I.  Errorless Teaching  – A commonly accepted, but rarely skillfully practiced instructional strategy, “errorless teaching” involves providing just enough support so that the child practices performing a task correctly and is not expected to learn through trial-and-error.  Environmental manipulation can be used to create situations where it is more likely that the child will experience success.  For example, in an activity involving receptive language discrimination of objects, the teacher would place the correct object closer to the child and the incorrect object farther away.  As the child demonstrates learning, the teacher fades the environmental manipulation to gradually promote mastery with fewer supports.

II.  Physical Supports – Physical and occupational therapists are highly skilled at determining the adaptive physical supports a child may need to successfully navigate a developmental challenge.  Our view is that these supports need to be provided as early in development as possible so that the infant with Down syndrome has the opportunity to explore his or her environment in a manner that approximates that of an infant without motor impairments.  Unlike errorless teaching where the goal is to fade the supports as learning occurs, these physical supports often remain in place for longer and the goal is less to “grow out” of needing them, but more to provide them as an environmental accommodation that facilitates exploration.  An appropriate analogy would be prescription eyeglasses – we don’t plan to provide glasses for a short period and then systematically fade them.  Instead, we provide them long-term, recognizing that the individual needs them to consistently access their environment.  The table below lists specific physical supports that could be useful for infants and young children with motor impairments, adapted from Finnie (1975) and Zeitlin & Williamson (1994):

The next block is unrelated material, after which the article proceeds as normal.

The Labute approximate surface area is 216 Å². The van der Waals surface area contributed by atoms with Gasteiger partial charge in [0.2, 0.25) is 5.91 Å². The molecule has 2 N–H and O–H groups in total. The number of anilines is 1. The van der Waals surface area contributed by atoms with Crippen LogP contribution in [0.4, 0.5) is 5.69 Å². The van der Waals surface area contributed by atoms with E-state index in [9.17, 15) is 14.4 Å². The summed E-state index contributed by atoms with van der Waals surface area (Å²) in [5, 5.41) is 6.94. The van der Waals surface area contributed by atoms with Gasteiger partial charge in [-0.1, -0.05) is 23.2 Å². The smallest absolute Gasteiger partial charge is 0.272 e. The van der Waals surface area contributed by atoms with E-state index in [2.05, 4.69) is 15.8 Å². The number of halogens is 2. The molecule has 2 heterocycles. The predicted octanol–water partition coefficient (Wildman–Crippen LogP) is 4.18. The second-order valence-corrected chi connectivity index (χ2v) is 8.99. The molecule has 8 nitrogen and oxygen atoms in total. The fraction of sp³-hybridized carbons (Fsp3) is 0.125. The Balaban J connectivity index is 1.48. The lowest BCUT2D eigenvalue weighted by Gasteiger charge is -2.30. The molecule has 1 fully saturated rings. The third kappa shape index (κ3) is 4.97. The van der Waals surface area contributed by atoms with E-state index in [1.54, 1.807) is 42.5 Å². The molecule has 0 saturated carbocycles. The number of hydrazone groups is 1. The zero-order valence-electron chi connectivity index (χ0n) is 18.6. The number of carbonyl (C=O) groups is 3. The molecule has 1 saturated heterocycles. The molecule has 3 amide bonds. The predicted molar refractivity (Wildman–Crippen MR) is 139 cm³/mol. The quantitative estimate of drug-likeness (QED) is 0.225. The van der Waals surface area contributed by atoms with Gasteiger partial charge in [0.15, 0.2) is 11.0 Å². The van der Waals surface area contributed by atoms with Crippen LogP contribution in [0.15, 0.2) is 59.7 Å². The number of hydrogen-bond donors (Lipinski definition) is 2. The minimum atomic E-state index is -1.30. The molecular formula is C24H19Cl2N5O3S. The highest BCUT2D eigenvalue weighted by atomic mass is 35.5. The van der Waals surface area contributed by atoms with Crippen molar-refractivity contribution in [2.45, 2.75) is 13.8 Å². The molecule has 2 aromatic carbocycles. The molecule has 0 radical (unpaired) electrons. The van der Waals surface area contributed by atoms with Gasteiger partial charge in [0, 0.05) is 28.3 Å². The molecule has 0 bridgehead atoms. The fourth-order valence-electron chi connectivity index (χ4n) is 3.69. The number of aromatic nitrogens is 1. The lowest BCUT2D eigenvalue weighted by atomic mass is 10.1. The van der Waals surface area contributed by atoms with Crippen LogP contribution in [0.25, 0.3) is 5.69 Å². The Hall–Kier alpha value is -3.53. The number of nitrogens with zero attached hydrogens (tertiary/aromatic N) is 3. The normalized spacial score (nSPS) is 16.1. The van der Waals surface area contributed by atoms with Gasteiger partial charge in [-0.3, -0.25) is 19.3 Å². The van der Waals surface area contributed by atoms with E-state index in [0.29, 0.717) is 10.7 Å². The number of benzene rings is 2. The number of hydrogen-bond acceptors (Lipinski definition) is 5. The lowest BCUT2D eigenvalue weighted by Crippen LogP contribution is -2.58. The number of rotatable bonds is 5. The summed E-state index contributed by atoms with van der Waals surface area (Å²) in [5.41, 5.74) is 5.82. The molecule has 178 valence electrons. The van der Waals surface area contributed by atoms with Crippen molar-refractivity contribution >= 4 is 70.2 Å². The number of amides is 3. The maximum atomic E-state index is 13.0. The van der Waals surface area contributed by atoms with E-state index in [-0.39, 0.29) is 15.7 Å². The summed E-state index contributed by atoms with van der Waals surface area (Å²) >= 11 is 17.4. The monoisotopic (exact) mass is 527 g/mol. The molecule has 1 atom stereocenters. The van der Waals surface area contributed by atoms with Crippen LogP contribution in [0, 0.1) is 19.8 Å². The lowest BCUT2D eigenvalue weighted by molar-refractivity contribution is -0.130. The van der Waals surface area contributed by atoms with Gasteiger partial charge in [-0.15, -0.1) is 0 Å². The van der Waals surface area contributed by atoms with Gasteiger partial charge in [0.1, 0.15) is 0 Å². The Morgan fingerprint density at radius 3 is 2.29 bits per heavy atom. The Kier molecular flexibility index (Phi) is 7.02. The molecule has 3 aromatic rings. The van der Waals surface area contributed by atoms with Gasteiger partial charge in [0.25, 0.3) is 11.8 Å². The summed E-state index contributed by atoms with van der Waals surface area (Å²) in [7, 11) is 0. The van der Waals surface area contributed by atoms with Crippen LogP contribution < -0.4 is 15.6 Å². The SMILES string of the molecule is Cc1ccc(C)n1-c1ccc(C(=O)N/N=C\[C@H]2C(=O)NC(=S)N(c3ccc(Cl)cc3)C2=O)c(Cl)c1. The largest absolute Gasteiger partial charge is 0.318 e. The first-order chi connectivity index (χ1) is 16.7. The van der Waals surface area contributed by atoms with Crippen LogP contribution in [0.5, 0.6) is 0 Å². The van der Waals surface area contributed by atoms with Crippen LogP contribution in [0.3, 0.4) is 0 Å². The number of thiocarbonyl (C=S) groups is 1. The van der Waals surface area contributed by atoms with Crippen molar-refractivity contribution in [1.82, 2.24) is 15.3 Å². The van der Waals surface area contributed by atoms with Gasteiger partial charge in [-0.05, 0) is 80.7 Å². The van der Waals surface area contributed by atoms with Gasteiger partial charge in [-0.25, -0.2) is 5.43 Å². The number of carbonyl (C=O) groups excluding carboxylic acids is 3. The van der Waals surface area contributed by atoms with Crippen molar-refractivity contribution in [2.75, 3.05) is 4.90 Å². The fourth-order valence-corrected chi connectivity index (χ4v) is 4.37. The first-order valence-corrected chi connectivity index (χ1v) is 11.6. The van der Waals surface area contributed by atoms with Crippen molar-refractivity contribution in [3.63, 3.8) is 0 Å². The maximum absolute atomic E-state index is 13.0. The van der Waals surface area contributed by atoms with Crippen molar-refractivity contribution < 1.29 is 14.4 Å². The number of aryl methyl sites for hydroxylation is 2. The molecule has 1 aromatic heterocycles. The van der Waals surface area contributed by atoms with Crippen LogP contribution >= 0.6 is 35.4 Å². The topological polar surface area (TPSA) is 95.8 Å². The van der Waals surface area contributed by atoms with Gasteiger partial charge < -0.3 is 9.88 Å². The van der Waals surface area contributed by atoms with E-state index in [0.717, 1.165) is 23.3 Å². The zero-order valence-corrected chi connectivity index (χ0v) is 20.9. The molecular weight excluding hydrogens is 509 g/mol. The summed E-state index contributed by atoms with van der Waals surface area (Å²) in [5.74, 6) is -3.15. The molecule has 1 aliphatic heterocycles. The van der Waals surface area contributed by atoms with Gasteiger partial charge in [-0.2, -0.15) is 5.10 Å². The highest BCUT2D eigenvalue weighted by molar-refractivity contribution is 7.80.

Physical Supports to Promote Early Motor Skills


Physical Support

Trunk stability

Place child in adaptive and stable seating and blow bubbles above child’s head to encourage reaching with trunk extension

Using 2 hands together

Suspend toys of interest from strings of different lengths above the child’s crib or adapted seat; make sure some are readily reachable

Hand/arm coordination

Finger-paint with pudding (or another substance that can be ingested safely) on surfaces that vary from flat to inclined positions to encourage more muscle action

Provide remote-controlled switch toys so that when the child presses a large switch the toy is activated

Moving legs and arms intentionally

Place ribbons with bells attached to the child’s ankles and wrists to reinforce movement attempts with pleasant sounds

Use sloping wedge boards or bolsters to provide stability so that child can lie on his stomach and use his hands to play with toys


Use puzzles with large knobs on pieces

Place preferred objects on a slightly inclined board with Velcro attachments so that the child can easily grasp and pull the object